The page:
Fertility and Family Policies in Central and Eastern Europe after 1990
Keywords:Fertility, Family policies, Central and Eastern Europe, International comparative analysis, Family policy typology
This paper examines fertility and family policies in 15 Central and East European (CEE) countries to establish firstly, likely directions of cohort fertility trends for the coming decade; and secondly, to provide an overview and analysis of family policies in CEE countries, and to assess their impact on cohort fertility trends. Demographic analysis suggests that the cohort fertility decline of the 1960s cohorts is likely to continue at least among the 1970s birth cohorts; stagnation cannot be ruled out. Births that were postponed by women born in the 1970s were not being replaced in sufficient numbers for cohort fertility to increase in the foreseeable future, and shares of low parity women (childless and one child) were larger than shares of high parity women among the late 1960s cohorts than in older cohorts. Also, childbearing postponement which started in the 1990s is reflected in dramatic changes of childbearing age patterns. As period fertility rates have been increasing in the late 2000s throughout the region an impression of a fertility recovery has been created, however the findings of this project indicate that no such widespread childbearing recovery is underway.For the first time ever an overview and analysis of CEE family policies is conceptualized in this paper. It demonstrates that fertility trends and family policies are a matter of serious concern throughout the region. The following family policy types have been identified: comprehensive family policy model; pro-natalist policies model; temporary male bread-winner model; and conventional family policies model. The majority of family policies in CEE countries suffer from a variety of shortcomings that impede them from generating enhanced family welfare and from providing conditions for cohort fertility to increase. The likely further decline of cohort fertility, or its stagnation, may entail long-term demographic as well as other societal consequences, such as continuous declines in total population numbers, changes in age structures, as well as implications for health and social security costs.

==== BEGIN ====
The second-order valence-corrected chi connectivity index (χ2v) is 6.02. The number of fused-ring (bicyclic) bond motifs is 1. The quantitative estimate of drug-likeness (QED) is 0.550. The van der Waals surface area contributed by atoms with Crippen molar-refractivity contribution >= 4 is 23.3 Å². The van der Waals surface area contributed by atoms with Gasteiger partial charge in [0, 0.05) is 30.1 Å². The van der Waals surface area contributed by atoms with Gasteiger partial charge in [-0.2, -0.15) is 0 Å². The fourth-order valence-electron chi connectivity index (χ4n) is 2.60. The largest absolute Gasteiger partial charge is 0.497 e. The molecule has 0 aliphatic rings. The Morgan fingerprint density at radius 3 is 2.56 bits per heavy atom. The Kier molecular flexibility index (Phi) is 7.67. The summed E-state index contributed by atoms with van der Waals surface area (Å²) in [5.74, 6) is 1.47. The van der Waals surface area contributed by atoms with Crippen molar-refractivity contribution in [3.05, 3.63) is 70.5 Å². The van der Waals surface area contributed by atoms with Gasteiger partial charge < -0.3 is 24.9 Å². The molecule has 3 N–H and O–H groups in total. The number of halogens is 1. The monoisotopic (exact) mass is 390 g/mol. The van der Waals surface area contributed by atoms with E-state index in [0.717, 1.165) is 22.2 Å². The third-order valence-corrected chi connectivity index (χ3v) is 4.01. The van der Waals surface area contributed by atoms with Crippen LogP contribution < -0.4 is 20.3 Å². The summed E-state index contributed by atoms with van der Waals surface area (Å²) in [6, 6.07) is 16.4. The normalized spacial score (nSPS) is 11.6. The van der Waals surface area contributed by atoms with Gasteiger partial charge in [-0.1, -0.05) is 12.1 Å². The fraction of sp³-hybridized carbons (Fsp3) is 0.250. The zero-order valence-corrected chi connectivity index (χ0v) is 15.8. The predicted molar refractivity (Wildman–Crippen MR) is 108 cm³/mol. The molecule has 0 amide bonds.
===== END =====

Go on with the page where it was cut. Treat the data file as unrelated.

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Copyright (c) 2016 Tomas Frejka, Stuart Gietel-Basten
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